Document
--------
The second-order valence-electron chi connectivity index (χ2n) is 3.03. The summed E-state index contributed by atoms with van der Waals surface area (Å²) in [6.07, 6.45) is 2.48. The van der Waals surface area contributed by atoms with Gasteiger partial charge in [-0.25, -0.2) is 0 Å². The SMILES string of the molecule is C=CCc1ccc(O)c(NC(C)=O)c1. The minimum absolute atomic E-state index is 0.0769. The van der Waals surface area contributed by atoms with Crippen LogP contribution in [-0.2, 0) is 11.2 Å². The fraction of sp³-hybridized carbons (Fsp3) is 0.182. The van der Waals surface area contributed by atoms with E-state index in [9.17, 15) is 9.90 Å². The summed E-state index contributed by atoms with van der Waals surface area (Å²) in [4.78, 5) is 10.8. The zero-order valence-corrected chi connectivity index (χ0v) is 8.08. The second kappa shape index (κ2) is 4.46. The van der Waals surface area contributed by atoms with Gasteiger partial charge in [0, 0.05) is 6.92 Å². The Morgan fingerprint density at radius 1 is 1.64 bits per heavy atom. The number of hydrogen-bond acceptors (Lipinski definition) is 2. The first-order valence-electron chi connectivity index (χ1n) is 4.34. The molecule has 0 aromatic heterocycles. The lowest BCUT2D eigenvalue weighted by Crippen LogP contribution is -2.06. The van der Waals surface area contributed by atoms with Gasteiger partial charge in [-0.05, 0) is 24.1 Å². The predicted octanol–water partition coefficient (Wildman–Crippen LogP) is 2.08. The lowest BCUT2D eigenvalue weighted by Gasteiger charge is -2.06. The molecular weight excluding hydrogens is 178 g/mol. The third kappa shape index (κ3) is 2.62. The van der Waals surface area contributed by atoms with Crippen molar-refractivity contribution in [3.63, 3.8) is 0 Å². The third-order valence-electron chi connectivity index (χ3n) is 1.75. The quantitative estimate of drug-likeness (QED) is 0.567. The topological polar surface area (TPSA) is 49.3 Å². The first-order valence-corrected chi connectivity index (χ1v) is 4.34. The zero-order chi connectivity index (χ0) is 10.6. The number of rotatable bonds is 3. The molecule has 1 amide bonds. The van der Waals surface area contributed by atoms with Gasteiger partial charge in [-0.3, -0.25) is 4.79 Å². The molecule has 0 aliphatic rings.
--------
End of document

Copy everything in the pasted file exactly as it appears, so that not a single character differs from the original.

The second-order valence-electron chi connectivity index (χ2n) is 3.03. The summed E-state index contributed by atoms with van der Waals surface area (Å²) in [6.07, 6.45) is 2.48. The van der Waals surface area contributed by atoms with Gasteiger partial charge in [-0.25, -0.2) is 0 Å². The SMILES string of the molecule is C=CCc1ccc(O)c(NC(C)=O)c1. The minimum absolute atomic E-state index is 0.0769. The van der Waals surface area contributed by atoms with Crippen LogP contribution in [-0.2, 0) is 11.2 Å². The fraction of sp³-hybridized carbons (Fsp3) is 0.182. The van der Waals surface area contributed by atoms with E-state index in [9.17, 15) is 9.90 Å². The summed E-state index contributed by atoms with van der Waals surface area (Å²) in [4.78, 5) is 10.8. The zero-order valence-corrected chi connectivity index (χ0v) is 8.08. The second kappa shape index (κ2) is 4.46. The van der Waals surface area contributed by atoms with Gasteiger partial charge in [0, 0.05) is 6.92 Å². The Morgan fingerprint density at radius 1 is 1.64 bits per heavy atom. The number of hydrogen-bond acceptors (Lipinski definition) is 2. The first-order valence-electron chi connectivity index (χ1n) is 4.34. The molecule has 0 aromatic heterocycles. The lowest BCUT2D eigenvalue weighted by Crippen LogP contribution is -2.06. The van der Waals surface area contributed by atoms with Gasteiger partial charge in [-0.05, 0) is 24.1 Å². The predicted octanol–water partition coefficient (Wildman–Crippen LogP) is 2.08. The lowest BCUT2D eigenvalue weighted by Gasteiger charge is -2.06. The molecular weight excluding hydrogens is 178 g/mol. The third kappa shape index (κ3) is 2.62. The van der Waals surface area contributed by atoms with Crippen molar-refractivity contribution in [3.63, 3.8) is 0 Å². The third-order valence-electron chi connectivity index (χ3n) is 1.75. The quantitative estimate of drug-likeness (QED) is 0.567. The topological polar surface area (TPSA) is 49.3 Å². The first-order valence-corrected chi connectivity index (χ1v) is 4.34. The zero-order chi connectivity index (χ0) is 10.6. The number of rotatable bonds is 3. The molecule has 1 amide bonds. The van der Waals surface area contributed by atoms with Gasteiger partial charge in [-0.3, -0.25) is 4.79 Å². The molecule has 0 aliphatic rings.